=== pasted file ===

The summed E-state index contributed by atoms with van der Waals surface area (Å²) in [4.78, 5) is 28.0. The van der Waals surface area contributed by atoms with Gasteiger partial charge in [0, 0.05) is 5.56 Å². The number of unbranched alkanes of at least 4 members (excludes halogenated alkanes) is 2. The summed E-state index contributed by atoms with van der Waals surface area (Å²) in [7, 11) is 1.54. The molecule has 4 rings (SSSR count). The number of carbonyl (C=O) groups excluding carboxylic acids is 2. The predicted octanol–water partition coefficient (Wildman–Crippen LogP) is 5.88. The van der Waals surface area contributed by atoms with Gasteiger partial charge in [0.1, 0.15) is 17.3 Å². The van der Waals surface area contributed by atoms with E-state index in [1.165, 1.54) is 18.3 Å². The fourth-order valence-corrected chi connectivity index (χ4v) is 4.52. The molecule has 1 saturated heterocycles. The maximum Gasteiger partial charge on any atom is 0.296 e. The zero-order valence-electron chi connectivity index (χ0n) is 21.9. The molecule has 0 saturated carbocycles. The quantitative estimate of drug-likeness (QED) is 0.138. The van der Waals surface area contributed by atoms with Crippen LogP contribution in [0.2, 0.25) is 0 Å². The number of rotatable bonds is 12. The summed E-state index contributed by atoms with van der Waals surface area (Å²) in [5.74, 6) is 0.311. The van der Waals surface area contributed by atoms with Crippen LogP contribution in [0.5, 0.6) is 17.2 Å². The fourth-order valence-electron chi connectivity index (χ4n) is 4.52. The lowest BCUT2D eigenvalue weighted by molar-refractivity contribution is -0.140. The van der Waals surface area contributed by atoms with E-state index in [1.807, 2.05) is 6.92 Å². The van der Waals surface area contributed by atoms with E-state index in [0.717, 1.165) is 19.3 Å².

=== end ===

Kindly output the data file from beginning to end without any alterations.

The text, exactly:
The summed E-state index contributed by atoms with van der Waals surface area (Å²) in [4.78, 5) is 28.0. The van der Waals surface area contributed by atoms with Gasteiger partial charge in [0, 0.05) is 5.56 Å². The number of unbranched alkanes of at least 4 members (excludes halogenated alkanes) is 2. The summed E-state index contributed by atoms with van der Waals surface area (Å²) in [7, 11) is 1.54. The molecule has 4 rings (SSSR count). The number of carbonyl (C=O) groups excluding carboxylic acids is 2. The predicted octanol–water partition coefficient (Wildman–Crippen LogP) is 5.88. The van der Waals surface area contributed by atoms with Gasteiger partial charge in [0.1, 0.15) is 17.3 Å². The van der Waals surface area contributed by atoms with E-state index in [1.165, 1.54) is 18.3 Å². The fourth-order valence-corrected chi connectivity index (χ4v) is 4.52. The molecule has 1 saturated heterocycles. The maximum Gasteiger partial charge on any atom is 0.296 e. The zero-order valence-electron chi connectivity index (χ0n) is 21.9. The molecule has 0 saturated carbocycles. The quantitative estimate of drug-likeness (QED) is 0.138. The van der Waals surface area contributed by atoms with Crippen LogP contribution in [0.2, 0.25) is 0 Å². The number of rotatable bonds is 12. The summed E-state index contributed by atoms with van der Waals surface area (Å²) in [5.74, 6) is 0.311. The van der Waals surface area contributed by atoms with Crippen LogP contribution in [0.5, 0.6) is 17.2 Å². The fourth-order valence-electron chi connectivity index (χ4n) is 4.52. The lowest BCUT2D eigenvalue weighted by molar-refractivity contribution is -0.140. The van der Waals surface area contributed by atoms with E-state index in [1.807, 2.05) is 6.92 Å². The van der Waals surface area contributed by atoms with E-state index in [0.717, 1.165) is 19.3 Å².